“One of the first things you notice about Ben, both the written and in-person Ben, is his vocabulary, his vernacular, his penchant for one-liners and salty phrases,” Jeff Himmelman wrote in his biography, “Yours in Truth.” “Swearing with Ben makes you feel like you’re part of his club, the club that doesn’t take anything too seriously.”
Bradlee also was a fixture on the Washington social circuit with his third wife, former Post reporter Sally Quinn, who was 20 years younger.
Benjamin Crowninshield Bradlee was born in Boston on Aug. 26, 1921, to an aristocratic family. He attended Harvard and served on a Navy destroyer in the Pacific during World War Two before starting a New Hampshire newspaper in 1946.
His career at the Washington Post began in 1948 as a police reporter. He quit to become a press attache at the U.S. Embassy in Paris, then Newsweek magazine’s Paris correspondent and its Washington bureau chief.
He returned to the Post, was named managing editor in 1965 and became executive editor in 1968, holding the job until his 1991 retirement.
When the Watergate burglary occurred and was dismissed by the White House as trivial, Bradlee was skeptical of the investigative efforts of Woodward and Bernstein. But once he sensed they were onto something big — that the burglars were employed by Nixon’s presidential re-election committee — he urged them on.
Post publisher Katharine Graham had backed Bradlee when the Nixon administration tried to stifle publication of the Pentagon Papers and supported him again as he pushed Woodward and Bernstein deeper into Watergate. Their work reshaped American journalism.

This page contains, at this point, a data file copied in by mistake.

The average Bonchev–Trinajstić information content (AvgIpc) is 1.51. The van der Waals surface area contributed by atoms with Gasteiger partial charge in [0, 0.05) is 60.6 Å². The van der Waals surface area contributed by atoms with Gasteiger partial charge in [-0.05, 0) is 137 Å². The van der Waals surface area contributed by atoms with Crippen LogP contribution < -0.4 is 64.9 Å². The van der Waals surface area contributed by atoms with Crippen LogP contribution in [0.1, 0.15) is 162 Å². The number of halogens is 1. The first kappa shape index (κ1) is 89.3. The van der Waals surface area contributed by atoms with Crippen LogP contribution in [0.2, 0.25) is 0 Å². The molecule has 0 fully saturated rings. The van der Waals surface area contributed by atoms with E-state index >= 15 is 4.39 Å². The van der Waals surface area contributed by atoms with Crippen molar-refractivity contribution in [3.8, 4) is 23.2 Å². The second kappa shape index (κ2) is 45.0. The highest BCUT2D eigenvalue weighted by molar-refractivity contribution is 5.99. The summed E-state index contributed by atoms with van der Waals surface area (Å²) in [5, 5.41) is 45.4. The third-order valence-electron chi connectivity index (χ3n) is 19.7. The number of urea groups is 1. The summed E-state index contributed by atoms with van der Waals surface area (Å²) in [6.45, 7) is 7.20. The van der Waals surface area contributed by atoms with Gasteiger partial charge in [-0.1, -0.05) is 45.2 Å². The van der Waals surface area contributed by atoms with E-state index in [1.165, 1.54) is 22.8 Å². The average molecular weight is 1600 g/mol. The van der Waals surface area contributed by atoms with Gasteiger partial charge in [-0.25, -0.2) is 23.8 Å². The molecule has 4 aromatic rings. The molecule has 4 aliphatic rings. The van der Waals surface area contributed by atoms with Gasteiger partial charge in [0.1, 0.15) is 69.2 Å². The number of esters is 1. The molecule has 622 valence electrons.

“It is wonderfully ironical that a man who so disliked — and never understood — the press did so much to further the reputation of the press, and particularly the Washington Post,” Bradlee wrote in the forward of his memoir, “A Good Life.” “In his darkest hour, he gave the press its finest hour.”
Woodward, Bernstein and Bradlee were the only people at the Post to know the identity of Deep Throat, the source who revealed key secrets of the Nixon Watergate cover-up to the Post in clandestine meetings.
Mark Felt, a former No. 2 official at the FBI, revealed in 2005 he was Deep Throat, but Bradlee said he did not ask his reporters about the source’s identity until after Nixon had resigned.
Actor Jason Robards won an Academy Award for his portrayal of Bradlee in “All the President’s Men,” the film treatment of Woodward and Bernstein’s first Watergate chronicle.
Bradlee also was in charge of the Post when it suffered a major embarrassment. In 1981, the newspaper returned a Pulitzer won by Janet Cooke after it turned out the reporter’s story about an eight-year-old drug addict was a fabrication.
Under Bradlee, the Post doubled its editorial staff to 600, increased its news budget from $3 million to $60 million and boosted its circulation from 446,000 to 802,000 readers.
President Barack Obama gave Bradlee the Presidential Medal of Freedom, the nation’s highest civilian honor.
“A true newspaperman, he transformed the Washington Post into one of the country’s finest newspapers, and with him at the helm, a growing army of reporters published the Pentagon Papers, exposed Watergate, and told stories that needed to be told – stories that helped us understand our world and one another a little bit better,” Obama said in a statement.
Bradlee was married three times, most recently in 1978 to Sally Quinn, then the Post’s top features writer. He had one son, Benjamin, by his first marriage; a son and daughter, Dominic and Marina, by his second; and a son, Quinn, by his third.
Additional reporting by Peter Cooney; Editing by Sandra Maler, Lisa Shumaker